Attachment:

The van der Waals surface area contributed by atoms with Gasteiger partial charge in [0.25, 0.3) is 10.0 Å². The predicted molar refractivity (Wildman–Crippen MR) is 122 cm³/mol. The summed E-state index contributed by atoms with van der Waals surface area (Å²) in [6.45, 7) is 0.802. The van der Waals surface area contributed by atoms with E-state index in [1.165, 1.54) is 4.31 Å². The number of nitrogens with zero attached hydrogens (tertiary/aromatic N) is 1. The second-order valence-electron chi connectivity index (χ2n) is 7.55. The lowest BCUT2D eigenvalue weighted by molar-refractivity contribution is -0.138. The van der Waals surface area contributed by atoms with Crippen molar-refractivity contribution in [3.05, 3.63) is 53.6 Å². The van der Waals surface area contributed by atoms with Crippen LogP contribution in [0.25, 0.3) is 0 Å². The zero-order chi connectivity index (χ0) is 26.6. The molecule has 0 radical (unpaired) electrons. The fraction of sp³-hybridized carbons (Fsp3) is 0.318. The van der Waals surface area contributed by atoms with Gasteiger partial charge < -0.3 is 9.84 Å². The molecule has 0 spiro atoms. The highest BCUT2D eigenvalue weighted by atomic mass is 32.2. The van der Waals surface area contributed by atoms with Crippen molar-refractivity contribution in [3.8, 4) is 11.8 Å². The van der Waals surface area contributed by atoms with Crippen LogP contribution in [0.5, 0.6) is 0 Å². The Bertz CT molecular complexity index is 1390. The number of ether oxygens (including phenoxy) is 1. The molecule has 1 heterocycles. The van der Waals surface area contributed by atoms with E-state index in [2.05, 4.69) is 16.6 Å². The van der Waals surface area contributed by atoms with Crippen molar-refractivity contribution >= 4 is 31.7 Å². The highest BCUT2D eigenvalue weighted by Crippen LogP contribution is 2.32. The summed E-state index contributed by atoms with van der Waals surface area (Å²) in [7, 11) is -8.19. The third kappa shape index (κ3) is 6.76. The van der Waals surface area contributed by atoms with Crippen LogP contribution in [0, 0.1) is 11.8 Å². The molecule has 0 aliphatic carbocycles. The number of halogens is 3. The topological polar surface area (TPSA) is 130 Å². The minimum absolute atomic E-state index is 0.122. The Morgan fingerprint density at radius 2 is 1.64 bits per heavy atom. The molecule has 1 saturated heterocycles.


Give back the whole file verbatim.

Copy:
The van der Waals surface area contributed by atoms with Gasteiger partial charge in [0.25, 0.3) is 10.0 Å². The predicted molar refractivity (Wildman–Crippen MR) is 122 cm³/mol. The summed E-state index contributed by atoms with van der Waals surface area (Å²) in [6.45, 7) is 0.802. The van der Waals surface area contributed by atoms with E-state index in [1.165, 1.54) is 4.31 Å². The number of nitrogens with zero attached hydrogens (tertiary/aromatic N) is 1. The second-order valence-electron chi connectivity index (χ2n) is 7.55. The lowest BCUT2D eigenvalue weighted by molar-refractivity contribution is -0.138. The van der Waals surface area contributed by atoms with Crippen molar-refractivity contribution in [3.05, 3.63) is 53.6 Å². The van der Waals surface area contributed by atoms with Crippen LogP contribution in [0.25, 0.3) is 0 Å². The zero-order chi connectivity index (χ0) is 26.6. The molecule has 0 radical (unpaired) electrons. The fraction of sp³-hybridized carbons (Fsp3) is 0.318. The van der Waals surface area contributed by atoms with Gasteiger partial charge < -0.3 is 9.84 Å². The molecule has 0 spiro atoms. The highest BCUT2D eigenvalue weighted by atomic mass is 32.2. The van der Waals surface area contributed by atoms with Crippen molar-refractivity contribution in [3.8, 4) is 11.8 Å². The van der Waals surface area contributed by atoms with Crippen LogP contribution in [0.5, 0.6) is 0 Å². The Bertz CT molecular complexity index is 1390. The number of ether oxygens (including phenoxy) is 1. The molecule has 1 heterocycles. The van der Waals surface area contributed by atoms with E-state index in [2.05, 4.69) is 16.6 Å². The van der Waals surface area contributed by atoms with Crippen molar-refractivity contribution >= 4 is 31.7 Å². The highest BCUT2D eigenvalue weighted by Crippen LogP contribution is 2.32. The summed E-state index contributed by atoms with van der Waals surface area (Å²) in [7, 11) is -8.19. The third kappa shape index (κ3) is 6.76. The van der Waals surface area contributed by atoms with Crippen LogP contribution in [0, 0.1) is 11.8 Å². The molecule has 0 aliphatic carbocycles. The number of halogens is 3. The topological polar surface area (TPSA) is 130 Å². The minimum absolute atomic E-state index is 0.122. The Morgan fingerprint density at radius 2 is 1.64 bits per heavy atom. The molecule has 1 saturated heterocycles.